Area residents invited to Dec. 15 post-wildfire meeting

Entiat Fire Hall - 1 p.m.

The meeting will be at 1 p.m. on Saturday, Dec. 15, at the Entiat Fire Hall, 2200 Entiat Way. Experts on analyzing post-fire conditions will be on hand to talk about potential flood risks and steps homeowners can take to be better prepared for any flooding or mud flow events.

 

ENTIAT - Local agencies are hosting a community meeting this month for property

owners in the Mad River watershed area and other interested parties

impacted by this summer's Cougar Creek Fire.

 

The meeting will be at 1 p.m. on Saturday, Dec. 15, at the Entiat Fire

Hall, 2200 Entiat Way. Experts on analyzing post-fire conditions will

be on hand to talk about potential flood risks and steps homeowners

can take to be better prepared for any flooding or mud flow events.

 

"After a wildfire, there is a heightened potential of flooding or

debris flows," said Mike Cushman, director of the Cascadia

Conservation District. "We encourage those residents living in the Mad

River area and other burned areas below natural drainages or steep

slopes to attend this meeting and to ask questions."

 

Several agencies will have representatives at the event, including

Cascadia Conservation District, Chelan County Emergency Management,

Chelan County Public Works, the Chelan County Flood Control Zone

District, Chelan County Fire District No. 8, the Natural Resources

Conservation Service (NCRS) and the U.S. Forest Service.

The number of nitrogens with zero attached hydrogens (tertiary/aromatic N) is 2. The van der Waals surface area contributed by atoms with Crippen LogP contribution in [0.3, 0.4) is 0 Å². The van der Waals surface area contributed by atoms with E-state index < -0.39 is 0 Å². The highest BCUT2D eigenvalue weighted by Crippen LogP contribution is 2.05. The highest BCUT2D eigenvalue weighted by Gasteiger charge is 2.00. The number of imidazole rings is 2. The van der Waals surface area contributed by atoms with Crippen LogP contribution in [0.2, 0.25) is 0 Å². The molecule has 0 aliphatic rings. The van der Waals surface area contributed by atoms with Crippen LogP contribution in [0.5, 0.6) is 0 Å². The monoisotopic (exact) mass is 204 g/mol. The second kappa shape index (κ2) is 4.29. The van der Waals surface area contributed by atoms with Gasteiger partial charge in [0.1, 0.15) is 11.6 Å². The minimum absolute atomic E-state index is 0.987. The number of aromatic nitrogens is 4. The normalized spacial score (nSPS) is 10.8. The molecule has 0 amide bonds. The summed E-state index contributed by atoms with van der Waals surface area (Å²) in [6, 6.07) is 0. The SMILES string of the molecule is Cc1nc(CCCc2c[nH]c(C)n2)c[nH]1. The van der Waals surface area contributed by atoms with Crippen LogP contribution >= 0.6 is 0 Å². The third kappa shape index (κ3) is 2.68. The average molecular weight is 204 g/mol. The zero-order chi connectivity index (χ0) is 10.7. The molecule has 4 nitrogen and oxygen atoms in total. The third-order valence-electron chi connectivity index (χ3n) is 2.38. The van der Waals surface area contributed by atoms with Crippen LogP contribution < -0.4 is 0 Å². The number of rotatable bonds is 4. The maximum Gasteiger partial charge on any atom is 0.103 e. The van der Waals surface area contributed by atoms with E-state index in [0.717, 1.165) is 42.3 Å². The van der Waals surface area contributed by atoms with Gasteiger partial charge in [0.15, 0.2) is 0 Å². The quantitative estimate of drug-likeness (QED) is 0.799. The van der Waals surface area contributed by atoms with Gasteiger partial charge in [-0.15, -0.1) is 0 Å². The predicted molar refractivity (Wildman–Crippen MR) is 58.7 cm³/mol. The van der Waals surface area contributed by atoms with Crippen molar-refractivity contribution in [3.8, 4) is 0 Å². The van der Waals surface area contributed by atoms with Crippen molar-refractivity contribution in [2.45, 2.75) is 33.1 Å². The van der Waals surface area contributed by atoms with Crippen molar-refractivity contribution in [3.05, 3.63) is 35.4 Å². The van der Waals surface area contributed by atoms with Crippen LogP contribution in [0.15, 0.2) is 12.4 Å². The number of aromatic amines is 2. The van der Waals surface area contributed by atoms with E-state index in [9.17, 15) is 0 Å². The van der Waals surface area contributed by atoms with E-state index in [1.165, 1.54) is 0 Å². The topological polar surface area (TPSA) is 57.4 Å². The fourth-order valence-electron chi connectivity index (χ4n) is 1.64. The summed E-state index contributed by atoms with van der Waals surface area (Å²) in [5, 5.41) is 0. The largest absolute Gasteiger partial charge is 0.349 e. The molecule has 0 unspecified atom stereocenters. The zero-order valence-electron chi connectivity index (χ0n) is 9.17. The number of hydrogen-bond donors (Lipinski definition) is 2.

The Cascadia Conservation District and NCRS have been working with

homeowners to alert them as to how their properties may be at risk

from debris flows or flooding from the Cougar Creek Fire, which burned

nearly 43,000 acres and later initiated a Burned Area Emergency

Response (BAER) Assessment.  A BAER assessment is a U.S. Forest

Service study of the ability of burned soils to hold water after a

wildfire.

 

Burned soil assessments for the fire found that the fire burned

primarily within the Mad River watershed. Within the watershed, 30

percent of soils burned at a combined high severity and moderate

severity.

 

Residents in the Mad River watershed, or those living below burned

areas, are also reminded to follow these post-fire tips:

 

 

*        Be aware of the weather. That means staying on top of large

rain events by following weather reports or a NOAA weather radio. Do

not wait for a warning to evacuate should heavy rain and flooding

develop.

 

*        Have an exit plan in place for if you should need to leave

your property. And include your neighbors in that plan. Talk to your

neighbors about forming phone trees to spread important information,

or emergency check-ins if evacuations are necessary.

 

*        Look into purchasing post-fire flood insurance. Go to

www.floodsmart.gov<http://www.floodsmart.gov> for more information.

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